As your woodworking skills increase, you may discover that you want to tackle more complex projects. And, since table saws yield much more accurate cuts than hand held saws, consider adding one to your tool arsenal. Choosing the right table saw, however, depends on your particular needs.
The first thing to consider when choosing a table saw is how you are going to use it. Two types are available:
Portable Table Saw
Portable Table Saw Portable Table Saws make long, straight rip cuts (with the wood grain) and repeated crosscuts (across the wood grain) much more quickly and accurately than ordinary circular saws. Portable table saws perform many of the functions of larger stationary table saws but have a decided advantage in their mobility. High mobility makes them the perfect choice for framing and deck building. They’re also a good choice for small shops with limited space.
Stationary Table Saw
Stationary Table Saw Stationary Table Saws are usually setup in one location as a permanent fixture and generally have more power than portable saws. Added power enables the saw to run knives and cutters designed to mill and remove large amounts of stock. Stationary saws usually accept more accessories than portable saws.
Table saws are also available in two drive configurations:
Direct-Drive Motors are linked directly to the blade and transfer all of the motor's power to the blade.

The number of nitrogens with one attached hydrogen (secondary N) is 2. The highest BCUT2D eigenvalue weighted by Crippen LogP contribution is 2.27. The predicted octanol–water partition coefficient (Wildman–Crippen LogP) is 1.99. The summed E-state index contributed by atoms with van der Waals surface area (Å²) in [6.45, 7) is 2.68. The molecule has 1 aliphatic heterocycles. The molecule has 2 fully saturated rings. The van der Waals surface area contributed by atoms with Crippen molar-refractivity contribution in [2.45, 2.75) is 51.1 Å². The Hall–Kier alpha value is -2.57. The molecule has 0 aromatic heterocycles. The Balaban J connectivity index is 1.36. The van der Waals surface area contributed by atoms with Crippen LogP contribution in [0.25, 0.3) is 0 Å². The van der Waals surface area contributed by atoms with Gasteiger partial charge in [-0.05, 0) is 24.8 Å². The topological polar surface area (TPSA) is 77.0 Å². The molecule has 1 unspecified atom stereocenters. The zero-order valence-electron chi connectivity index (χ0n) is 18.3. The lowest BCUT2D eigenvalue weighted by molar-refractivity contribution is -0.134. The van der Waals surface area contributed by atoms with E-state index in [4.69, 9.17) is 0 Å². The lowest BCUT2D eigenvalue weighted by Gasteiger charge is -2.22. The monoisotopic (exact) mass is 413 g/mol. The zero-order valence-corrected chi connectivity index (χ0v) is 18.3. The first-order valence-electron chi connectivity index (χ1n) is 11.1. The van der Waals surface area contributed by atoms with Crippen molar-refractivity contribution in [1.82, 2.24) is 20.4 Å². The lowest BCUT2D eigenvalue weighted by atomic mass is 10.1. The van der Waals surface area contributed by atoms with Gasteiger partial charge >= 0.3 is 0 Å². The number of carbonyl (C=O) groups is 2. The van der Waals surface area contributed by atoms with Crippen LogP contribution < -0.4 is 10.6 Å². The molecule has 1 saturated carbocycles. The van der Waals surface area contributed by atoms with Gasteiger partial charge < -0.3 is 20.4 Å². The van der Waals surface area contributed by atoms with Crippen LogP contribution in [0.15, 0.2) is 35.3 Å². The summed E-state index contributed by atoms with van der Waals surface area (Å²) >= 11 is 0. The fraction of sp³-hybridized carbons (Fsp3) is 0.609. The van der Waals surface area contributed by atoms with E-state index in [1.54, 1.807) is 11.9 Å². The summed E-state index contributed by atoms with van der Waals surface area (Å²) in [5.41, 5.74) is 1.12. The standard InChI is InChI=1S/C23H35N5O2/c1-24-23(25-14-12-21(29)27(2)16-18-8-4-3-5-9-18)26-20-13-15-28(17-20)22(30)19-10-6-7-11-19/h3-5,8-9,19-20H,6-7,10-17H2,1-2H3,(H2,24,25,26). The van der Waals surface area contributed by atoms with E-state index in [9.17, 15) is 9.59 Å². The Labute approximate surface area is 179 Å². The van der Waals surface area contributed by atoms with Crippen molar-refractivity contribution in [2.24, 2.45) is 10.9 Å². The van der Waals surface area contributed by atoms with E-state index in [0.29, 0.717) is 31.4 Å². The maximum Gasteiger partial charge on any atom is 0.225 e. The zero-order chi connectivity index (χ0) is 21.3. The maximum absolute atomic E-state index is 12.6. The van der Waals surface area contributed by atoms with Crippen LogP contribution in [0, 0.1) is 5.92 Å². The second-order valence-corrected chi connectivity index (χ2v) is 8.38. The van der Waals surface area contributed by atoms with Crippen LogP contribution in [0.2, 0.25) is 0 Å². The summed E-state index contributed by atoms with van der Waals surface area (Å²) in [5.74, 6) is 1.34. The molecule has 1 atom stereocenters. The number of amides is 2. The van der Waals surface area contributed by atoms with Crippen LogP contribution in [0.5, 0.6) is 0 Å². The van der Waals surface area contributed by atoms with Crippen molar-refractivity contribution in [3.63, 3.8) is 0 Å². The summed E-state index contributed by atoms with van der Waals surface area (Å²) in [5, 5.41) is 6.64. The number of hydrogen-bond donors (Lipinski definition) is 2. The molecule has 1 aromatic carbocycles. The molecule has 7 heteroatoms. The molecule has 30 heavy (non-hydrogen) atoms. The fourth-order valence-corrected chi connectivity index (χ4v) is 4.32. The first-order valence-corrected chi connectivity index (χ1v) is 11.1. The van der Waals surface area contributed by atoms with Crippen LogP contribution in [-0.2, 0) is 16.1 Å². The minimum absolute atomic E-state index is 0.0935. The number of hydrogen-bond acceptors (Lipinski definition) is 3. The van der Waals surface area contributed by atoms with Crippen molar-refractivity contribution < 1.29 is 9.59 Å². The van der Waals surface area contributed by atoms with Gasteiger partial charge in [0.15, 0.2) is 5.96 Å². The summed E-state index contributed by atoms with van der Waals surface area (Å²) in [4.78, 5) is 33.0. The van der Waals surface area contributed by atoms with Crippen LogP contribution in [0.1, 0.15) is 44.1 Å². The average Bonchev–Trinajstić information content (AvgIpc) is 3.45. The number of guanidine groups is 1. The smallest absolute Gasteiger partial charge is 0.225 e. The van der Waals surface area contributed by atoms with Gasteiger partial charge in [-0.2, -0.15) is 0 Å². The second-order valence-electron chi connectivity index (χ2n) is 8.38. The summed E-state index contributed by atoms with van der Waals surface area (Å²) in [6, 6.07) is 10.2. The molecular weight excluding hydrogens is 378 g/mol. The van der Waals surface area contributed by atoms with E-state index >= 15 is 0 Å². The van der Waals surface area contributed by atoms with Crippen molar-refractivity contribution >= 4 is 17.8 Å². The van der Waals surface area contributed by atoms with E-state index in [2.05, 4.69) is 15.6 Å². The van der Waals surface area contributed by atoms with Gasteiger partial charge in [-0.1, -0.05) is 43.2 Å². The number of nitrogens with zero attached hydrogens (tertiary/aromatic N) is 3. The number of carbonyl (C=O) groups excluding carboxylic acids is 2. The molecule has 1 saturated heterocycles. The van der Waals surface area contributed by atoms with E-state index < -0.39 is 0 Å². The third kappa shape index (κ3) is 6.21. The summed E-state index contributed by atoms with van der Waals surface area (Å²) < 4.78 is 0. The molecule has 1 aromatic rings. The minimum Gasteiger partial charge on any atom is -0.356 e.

Belt-Drive Motors have a belt that transfers power from the motor to the blade. In belt drive systems, the motor can be offset away from sawdust generated during operation, causing the motor last longer. Belt drive systems require slightly more preventive maintenance than direct drive systems. So you’ll need to check the belts for wear and proper tension periodically.
The more accessories that a saw accepts, the more applications it can be used for. Typical features include:
Extension Tables mount to the side of the table saw and provide a larger more stable work surface when cutting wide stock.
Out Feed Extensions give extra support during long rip cuts.
Accessory Tables increase the versatility of your table saw and can turn your table saw into a router table, shaper, or even a scroll saw.
Sliding Mitre Tables slide in the mitre slot, square with the blade and provide very accurate mitre cuts.
Dado Heads cut wide, straight slots in a single pass. Dados are especially useful in joinery and shelving applications.
Mobile Bases give stationary saw mobility. Most mobile bases have casters that lock to keep the saw stationary when it is in use. Mobile bases are good options for small shops or shops in shared spaces so you can roll the saw out of the way when not in use.
Two common blade sizes for table saws are:
Eight-Inch Table Saws are a good choice for crafts and other applications associated with thinner stock.
Ten-Inch Table Saws provide the extra cutting depth needed for angled cuts in thicker stock.
Types of Blades
The most important part of the saw is the blade. Different blades are available for different applications. A few common blades include:
Steel Blades are inexpensive and work well for cutting softwood. Steel blades dull quickly in hardwood.
High-Speed Steel Blades are harder than steel blades and stay sharp longer.
Carbide-Tipped Blades are more expensive than other blades, but they stay sharp much longer than steel or high-speed steel.